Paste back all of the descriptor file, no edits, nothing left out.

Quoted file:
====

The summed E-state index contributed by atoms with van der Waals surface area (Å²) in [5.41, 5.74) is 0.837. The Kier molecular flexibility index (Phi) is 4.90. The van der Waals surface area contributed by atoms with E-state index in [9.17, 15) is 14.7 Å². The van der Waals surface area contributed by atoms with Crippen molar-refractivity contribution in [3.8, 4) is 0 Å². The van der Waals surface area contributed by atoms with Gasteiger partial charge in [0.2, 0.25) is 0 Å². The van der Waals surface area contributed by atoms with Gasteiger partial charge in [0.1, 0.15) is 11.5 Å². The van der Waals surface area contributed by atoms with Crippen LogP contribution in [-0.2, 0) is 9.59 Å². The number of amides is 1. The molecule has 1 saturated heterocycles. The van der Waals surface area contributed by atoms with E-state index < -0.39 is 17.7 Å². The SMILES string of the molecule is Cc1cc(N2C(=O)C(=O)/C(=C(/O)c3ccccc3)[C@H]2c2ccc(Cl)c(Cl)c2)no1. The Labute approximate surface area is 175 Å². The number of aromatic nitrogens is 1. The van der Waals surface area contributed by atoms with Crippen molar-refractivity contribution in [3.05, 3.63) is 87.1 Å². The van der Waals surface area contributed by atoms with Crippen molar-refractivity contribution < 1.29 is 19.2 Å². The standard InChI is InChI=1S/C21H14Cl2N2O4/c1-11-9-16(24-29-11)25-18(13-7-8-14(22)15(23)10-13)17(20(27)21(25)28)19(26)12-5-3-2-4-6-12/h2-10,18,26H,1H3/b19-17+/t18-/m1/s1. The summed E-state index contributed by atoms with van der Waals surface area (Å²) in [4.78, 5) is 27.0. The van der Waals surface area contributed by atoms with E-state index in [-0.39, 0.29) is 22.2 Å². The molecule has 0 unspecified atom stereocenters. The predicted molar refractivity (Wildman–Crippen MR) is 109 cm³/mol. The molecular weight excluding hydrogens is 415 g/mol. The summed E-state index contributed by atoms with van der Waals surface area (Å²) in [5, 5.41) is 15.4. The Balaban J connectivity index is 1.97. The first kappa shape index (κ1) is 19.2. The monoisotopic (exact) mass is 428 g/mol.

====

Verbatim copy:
The summed E-state index contributed by atoms with van der Waals surface area (Å²) in [5.41, 5.74) is 0.837. The Kier molecular flexibility index (Phi) is 4.90. The van der Waals surface area contributed by atoms with E-state index in [9.17, 15) is 14.7 Å². The van der Waals surface area contributed by atoms with Crippen molar-refractivity contribution in [3.8, 4) is 0 Å². The van der Waals surface area contributed by atoms with Gasteiger partial charge in [0.2, 0.25) is 0 Å². The van der Waals surface area contributed by atoms with Gasteiger partial charge in [0.1, 0.15) is 11.5 Å². The van der Waals surface area contributed by atoms with Crippen LogP contribution in [-0.2, 0) is 9.59 Å². The number of amides is 1. The molecule has 1 saturated heterocycles. The van der Waals surface area contributed by atoms with E-state index < -0.39 is 17.7 Å². The SMILES string of the molecule is Cc1cc(N2C(=O)C(=O)/C(=C(/O)c3ccccc3)[C@H]2c2ccc(Cl)c(Cl)c2)no1. The Labute approximate surface area is 175 Å². The number of aromatic nitrogens is 1. The van der Waals surface area contributed by atoms with Crippen molar-refractivity contribution in [3.05, 3.63) is 87.1 Å². The van der Waals surface area contributed by atoms with Crippen molar-refractivity contribution < 1.29 is 19.2 Å². The standard InChI is InChI=1S/C21H14Cl2N2O4/c1-11-9-16(24-29-11)25-18(13-7-8-14(22)15(23)10-13)17(20(27)21(25)28)19(26)12-5-3-2-4-6-12/h2-10,18,26H,1H3/b19-17+/t18-/m1/s1. The summed E-state index contributed by atoms with van der Waals surface area (Å²) in [4.78, 5) is 27.0. The van der Waals surface area contributed by atoms with E-state index in [-0.39, 0.29) is 22.2 Å². The molecule has 0 unspecified atom stereocenters. The predicted molar refractivity (Wildman–Crippen MR) is 109 cm³/mol. The molecular weight excluding hydrogens is 415 g/mol. The summed E-state index contributed by atoms with van der Waals surface area (Å²) in [5, 5.41) is 15.4. The Balaban J connectivity index is 1.97. The first kappa shape index (κ1) is 19.2. The monoisotopic (exact) mass is 428 g/mol.